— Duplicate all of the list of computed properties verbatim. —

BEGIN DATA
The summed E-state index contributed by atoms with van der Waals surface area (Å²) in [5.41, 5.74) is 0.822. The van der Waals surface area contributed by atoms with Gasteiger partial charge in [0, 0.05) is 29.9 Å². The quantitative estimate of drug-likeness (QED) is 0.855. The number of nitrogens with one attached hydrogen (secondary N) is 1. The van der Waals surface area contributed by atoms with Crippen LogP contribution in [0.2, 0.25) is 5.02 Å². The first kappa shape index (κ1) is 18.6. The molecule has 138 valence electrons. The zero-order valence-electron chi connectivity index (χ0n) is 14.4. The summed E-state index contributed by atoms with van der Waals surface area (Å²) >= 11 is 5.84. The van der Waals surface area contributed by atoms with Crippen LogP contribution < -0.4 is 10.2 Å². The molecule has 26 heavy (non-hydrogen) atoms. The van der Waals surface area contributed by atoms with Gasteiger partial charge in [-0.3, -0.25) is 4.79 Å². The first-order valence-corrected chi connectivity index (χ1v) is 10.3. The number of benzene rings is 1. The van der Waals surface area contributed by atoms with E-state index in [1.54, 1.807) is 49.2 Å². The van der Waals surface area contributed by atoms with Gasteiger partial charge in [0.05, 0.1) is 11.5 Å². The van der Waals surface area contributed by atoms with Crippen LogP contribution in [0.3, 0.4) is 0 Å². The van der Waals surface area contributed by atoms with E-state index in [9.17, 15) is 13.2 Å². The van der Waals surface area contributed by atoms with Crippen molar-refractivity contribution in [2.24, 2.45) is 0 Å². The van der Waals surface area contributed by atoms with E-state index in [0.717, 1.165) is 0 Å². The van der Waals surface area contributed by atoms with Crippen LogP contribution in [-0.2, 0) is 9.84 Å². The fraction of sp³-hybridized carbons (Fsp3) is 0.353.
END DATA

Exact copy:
The summed E-state index contributed by atoms with van der Waals surface area (Å²) in [5.41, 5.74) is 0.822. The van der Waals surface area contributed by atoms with Gasteiger partial charge in [0, 0.05) is 29.9 Å². The quantitative estimate of drug-likeness (QED) is 0.855. The number of nitrogens with one attached hydrogen (secondary N) is 1. The van der Waals surface area contributed by atoms with Crippen LogP contribution in [0.2, 0.25) is 5.02 Å². The first kappa shape index (κ1) is 18.6. The molecule has 138 valence electrons. The zero-order valence-electron chi connectivity index (χ0n) is 14.4. The summed E-state index contributed by atoms with van der Waals surface area (Å²) >= 11 is 5.84. The van der Waals surface area contributed by atoms with Crippen LogP contribution < -0.4 is 10.2 Å². The molecule has 26 heavy (non-hydrogen) atoms. The van der Waals surface area contributed by atoms with Gasteiger partial charge in [-0.3, -0.25) is 4.79 Å². The first-order valence-corrected chi connectivity index (χ1v) is 10.3. The number of benzene rings is 1. The van der Waals surface area contributed by atoms with E-state index in [1.54, 1.807) is 49.2 Å². The van der Waals surface area contributed by atoms with Gasteiger partial charge in [0.05, 0.1) is 11.5 Å². The van der Waals surface area contributed by atoms with Crippen LogP contribution in [0.3, 0.4) is 0 Å². The van der Waals surface area contributed by atoms with E-state index in [9.17, 15) is 13.2 Å². The van der Waals surface area contributed by atoms with Crippen molar-refractivity contribution in [2.24, 2.45) is 0 Å². The van der Waals surface area contributed by atoms with E-state index in [0.717, 1.165) is 0 Å². The van der Waals surface area contributed by atoms with Crippen LogP contribution in [-0.2, 0) is 9.84 Å². The fraction of sp³-hybridized carbons (Fsp3) is 0.353.